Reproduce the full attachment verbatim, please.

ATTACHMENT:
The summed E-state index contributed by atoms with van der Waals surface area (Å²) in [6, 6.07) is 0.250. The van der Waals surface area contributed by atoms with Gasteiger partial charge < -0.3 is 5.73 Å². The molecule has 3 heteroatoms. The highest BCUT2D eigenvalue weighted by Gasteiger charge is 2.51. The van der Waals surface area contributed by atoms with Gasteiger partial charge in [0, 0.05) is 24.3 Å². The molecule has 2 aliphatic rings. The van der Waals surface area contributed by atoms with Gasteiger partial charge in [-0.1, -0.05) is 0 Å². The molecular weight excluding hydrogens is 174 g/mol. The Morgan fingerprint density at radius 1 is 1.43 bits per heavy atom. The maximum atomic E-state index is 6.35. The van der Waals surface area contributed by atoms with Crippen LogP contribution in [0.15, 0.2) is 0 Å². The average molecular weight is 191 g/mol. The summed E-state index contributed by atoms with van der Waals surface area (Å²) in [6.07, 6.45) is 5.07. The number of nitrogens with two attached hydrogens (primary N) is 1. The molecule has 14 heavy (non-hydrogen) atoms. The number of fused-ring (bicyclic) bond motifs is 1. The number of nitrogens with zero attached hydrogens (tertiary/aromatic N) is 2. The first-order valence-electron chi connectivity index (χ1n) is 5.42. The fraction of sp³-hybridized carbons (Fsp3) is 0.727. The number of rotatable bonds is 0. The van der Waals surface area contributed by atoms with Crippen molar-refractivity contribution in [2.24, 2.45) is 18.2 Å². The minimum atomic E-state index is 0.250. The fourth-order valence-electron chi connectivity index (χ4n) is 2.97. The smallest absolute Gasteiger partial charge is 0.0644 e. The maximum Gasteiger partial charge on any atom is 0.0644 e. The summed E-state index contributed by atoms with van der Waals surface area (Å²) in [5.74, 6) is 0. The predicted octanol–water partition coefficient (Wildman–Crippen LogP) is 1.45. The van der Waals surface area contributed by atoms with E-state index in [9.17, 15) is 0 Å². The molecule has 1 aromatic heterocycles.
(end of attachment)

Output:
The summed E-state index contributed by atoms with van der Waals surface area (Å²) in [6, 6.07) is 0.250. The van der Waals surface area contributed by atoms with Gasteiger partial charge < -0.3 is 5.73 Å². The molecule has 3 heteroatoms. The highest BCUT2D eigenvalue weighted by Gasteiger charge is 2.51. The van der Waals surface area contributed by atoms with Gasteiger partial charge in [0, 0.05) is 24.3 Å². The molecule has 2 aliphatic rings. The van der Waals surface area contributed by atoms with Gasteiger partial charge in [-0.1, -0.05) is 0 Å². The molecular weight excluding hydrogens is 174 g/mol. The Morgan fingerprint density at radius 1 is 1.43 bits per heavy atom. The maximum atomic E-state index is 6.35. The van der Waals surface area contributed by atoms with Crippen LogP contribution in [0.15, 0.2) is 0 Å². The average molecular weight is 191 g/mol. The summed E-state index contributed by atoms with van der Waals surface area (Å²) in [6.07, 6.45) is 5.07. The number of nitrogens with two attached hydrogens (primary N) is 1. The molecule has 14 heavy (non-hydrogen) atoms. The number of fused-ring (bicyclic) bond motifs is 1. The number of nitrogens with zero attached hydrogens (tertiary/aromatic N) is 2. The first-order valence-electron chi connectivity index (χ1n) is 5.42. The fraction of sp³-hybridized carbons (Fsp3) is 0.727. The number of rotatable bonds is 0. The van der Waals surface area contributed by atoms with Crippen molar-refractivity contribution in [2.24, 2.45) is 18.2 Å². The minimum atomic E-state index is 0.250. The fourth-order valence-electron chi connectivity index (χ4n) is 2.97. The smallest absolute Gasteiger partial charge is 0.0644 e. The maximum Gasteiger partial charge on any atom is 0.0644 e. The summed E-state index contributed by atoms with van der Waals surface area (Å²) in [5.74, 6) is 0. The predicted octanol–water partition coefficient (Wildman–Crippen LogP) is 1.45. The van der Waals surface area contributed by atoms with E-state index in [9.17, 15) is 0 Å². The molecule has 1 aromatic heterocycles.